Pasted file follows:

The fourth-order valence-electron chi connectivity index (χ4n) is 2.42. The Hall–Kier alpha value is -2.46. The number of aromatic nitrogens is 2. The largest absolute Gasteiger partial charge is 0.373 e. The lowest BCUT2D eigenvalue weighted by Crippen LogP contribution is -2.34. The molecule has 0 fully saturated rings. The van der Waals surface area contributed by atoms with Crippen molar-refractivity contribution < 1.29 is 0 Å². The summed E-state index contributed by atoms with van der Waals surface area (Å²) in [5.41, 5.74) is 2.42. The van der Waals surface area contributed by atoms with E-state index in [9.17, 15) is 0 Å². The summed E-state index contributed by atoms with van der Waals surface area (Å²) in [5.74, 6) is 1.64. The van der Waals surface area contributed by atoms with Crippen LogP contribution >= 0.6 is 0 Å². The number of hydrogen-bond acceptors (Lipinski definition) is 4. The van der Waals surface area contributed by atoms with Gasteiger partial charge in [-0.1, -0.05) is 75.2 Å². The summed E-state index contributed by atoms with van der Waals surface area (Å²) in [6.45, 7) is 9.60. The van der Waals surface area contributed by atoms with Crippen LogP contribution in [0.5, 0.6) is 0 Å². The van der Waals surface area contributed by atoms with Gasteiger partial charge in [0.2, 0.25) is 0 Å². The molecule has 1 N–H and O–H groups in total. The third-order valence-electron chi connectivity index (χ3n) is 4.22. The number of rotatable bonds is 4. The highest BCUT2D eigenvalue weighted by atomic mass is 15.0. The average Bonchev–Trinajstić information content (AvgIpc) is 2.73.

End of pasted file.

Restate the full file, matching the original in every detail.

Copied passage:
The fourth-order valence-electron chi connectivity index (χ4n) is 2.42. The Hall–Kier alpha value is -2.46. The number of aromatic nitrogens is 2. The largest absolute Gasteiger partial charge is 0.373 e. The lowest BCUT2D eigenvalue weighted by Crippen LogP contribution is -2.34. The molecule has 0 fully saturated rings. The van der Waals surface area contributed by atoms with Crippen molar-refractivity contribution < 1.29 is 0 Å². The summed E-state index contributed by atoms with van der Waals surface area (Å²) in [5.41, 5.74) is 2.42. The van der Waals surface area contributed by atoms with E-state index in [9.17, 15) is 0 Å². The summed E-state index contributed by atoms with van der Waals surface area (Å²) in [5.74, 6) is 1.64. The van der Waals surface area contributed by atoms with Crippen LogP contribution >= 0.6 is 0 Å². The number of hydrogen-bond acceptors (Lipinski definition) is 4. The van der Waals surface area contributed by atoms with Gasteiger partial charge in [-0.1, -0.05) is 75.2 Å². The summed E-state index contributed by atoms with van der Waals surface area (Å²) in [6.45, 7) is 9.60. The van der Waals surface area contributed by atoms with Crippen LogP contribution in [0.5, 0.6) is 0 Å². The van der Waals surface area contributed by atoms with Gasteiger partial charge in [0.2, 0.25) is 0 Å². The molecule has 1 N–H and O–H groups in total. The third-order valence-electron chi connectivity index (χ3n) is 4.22. The number of rotatable bonds is 4. The highest BCUT2D eigenvalue weighted by atomic mass is 15.0. The average Bonchev–Trinajstić information content (AvgIpc) is 2.73.